Most haunting was my meeting with Jim Peck, who had been the only member of both the 1947 journey and the more famous 1961 Freedom Ride, in which he was severely beaten in Birmingham, Ala. Never having fully recovered from those wounds, and his health further compounded by a stroke, he was in a Minneapolis nursing home. There I found him hitting himself on his head and calling to the nursing staff, "They're hurting me." Unbeknownst to them, he was reliving the moment of the attack, adding: "They hurt me, and it took 53 stitches." But when I showed him photos of the 1947 and 1961 rides, he returned to lucidity to say, "I was on the Freedom Ride. I was on the Journey of Reconciliation. I was there." Though his family agreed to let us film him, he too passed away before that could be accomplished.
"Finding" Irene Morgan -- now Irene Morgan Kirkaldy -- was a particular thrill. After I left messages at numerous numbers, a call came back to my house answered by my daughter, Erin, then 13. She gave a big smile as she heard, "This is Irene Morgan." The two have had many wonderful conversations since.
For seven riders and Morgan, the reunion did go off as planned, and they also met with Jim Farmer, CORE's most famous leader of the 1960s who had wanted to participate on the 1947 journey but could not because he was starting a new job and ending a marriage. History works that way.
The documentary was completed in 1995, with retired U.S. appellate Judge A. Leon Higginbotham Jr. agreeing to narrate it. His authoritative, stentorian delivery combined with his personal experience in the black civil rights struggle brought an indelible authenticity to the program. It aired first on New Hampshire Public Television and then on PBS stations across the country, with multiple broadcasts over the next three years. At least a hundred screenings have been held around the country, some with the riders, Morgan or myself in attendance. Others I only heard about a year or two later. Probably the most significant event was the 350th anniversary celebration of the town of Gloucester, Va., where Morgan got on the bus. Their honoring of her made national news, including the front page of the Washington Post, and led to President Clinton bestowing the Citizenship Medal on Morgan.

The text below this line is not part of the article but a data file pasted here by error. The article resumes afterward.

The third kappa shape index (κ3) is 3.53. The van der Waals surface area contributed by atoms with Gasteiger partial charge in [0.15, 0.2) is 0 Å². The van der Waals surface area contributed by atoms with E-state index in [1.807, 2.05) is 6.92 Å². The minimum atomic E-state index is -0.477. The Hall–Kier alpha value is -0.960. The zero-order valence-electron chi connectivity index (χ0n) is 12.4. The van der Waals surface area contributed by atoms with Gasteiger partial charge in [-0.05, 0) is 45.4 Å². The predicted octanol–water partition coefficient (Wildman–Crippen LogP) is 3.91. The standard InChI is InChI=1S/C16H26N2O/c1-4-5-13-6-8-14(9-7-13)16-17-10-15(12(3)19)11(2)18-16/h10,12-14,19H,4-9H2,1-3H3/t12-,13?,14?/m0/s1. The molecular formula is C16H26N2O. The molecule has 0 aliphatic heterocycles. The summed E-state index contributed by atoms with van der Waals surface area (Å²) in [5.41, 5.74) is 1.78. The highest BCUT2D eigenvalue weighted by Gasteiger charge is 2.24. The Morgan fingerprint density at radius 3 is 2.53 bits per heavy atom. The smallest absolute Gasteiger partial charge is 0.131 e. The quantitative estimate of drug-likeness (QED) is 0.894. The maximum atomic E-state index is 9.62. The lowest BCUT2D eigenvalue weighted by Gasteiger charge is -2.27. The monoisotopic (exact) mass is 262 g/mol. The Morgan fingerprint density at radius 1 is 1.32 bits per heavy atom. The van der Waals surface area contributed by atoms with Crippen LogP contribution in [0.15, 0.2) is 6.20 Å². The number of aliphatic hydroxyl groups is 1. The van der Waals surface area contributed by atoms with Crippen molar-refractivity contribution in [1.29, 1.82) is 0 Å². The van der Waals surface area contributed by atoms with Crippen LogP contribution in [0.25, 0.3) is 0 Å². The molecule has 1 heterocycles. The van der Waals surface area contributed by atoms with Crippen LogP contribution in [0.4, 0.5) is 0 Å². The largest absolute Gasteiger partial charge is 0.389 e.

Morgan has taken it easy since then and made few appearances. The riders -- or "the guys," as my family affectionately refers to them -- have now nearly all passed on, as has Higginbotham. Two riders, Houser and Bill Worthy, survive.
His voice as cheery and optimistic as ever, Houser, 89, acknowledged being part of a diminishing breed. "I've been going to a lot of memorial services," he said from his home in Pomona, N.Y., yesterday. Turning to contemporary issues, he added: "Let's get out of Iraq."
A lifelong activist, he hasn't changed any. Nor would I expect him to.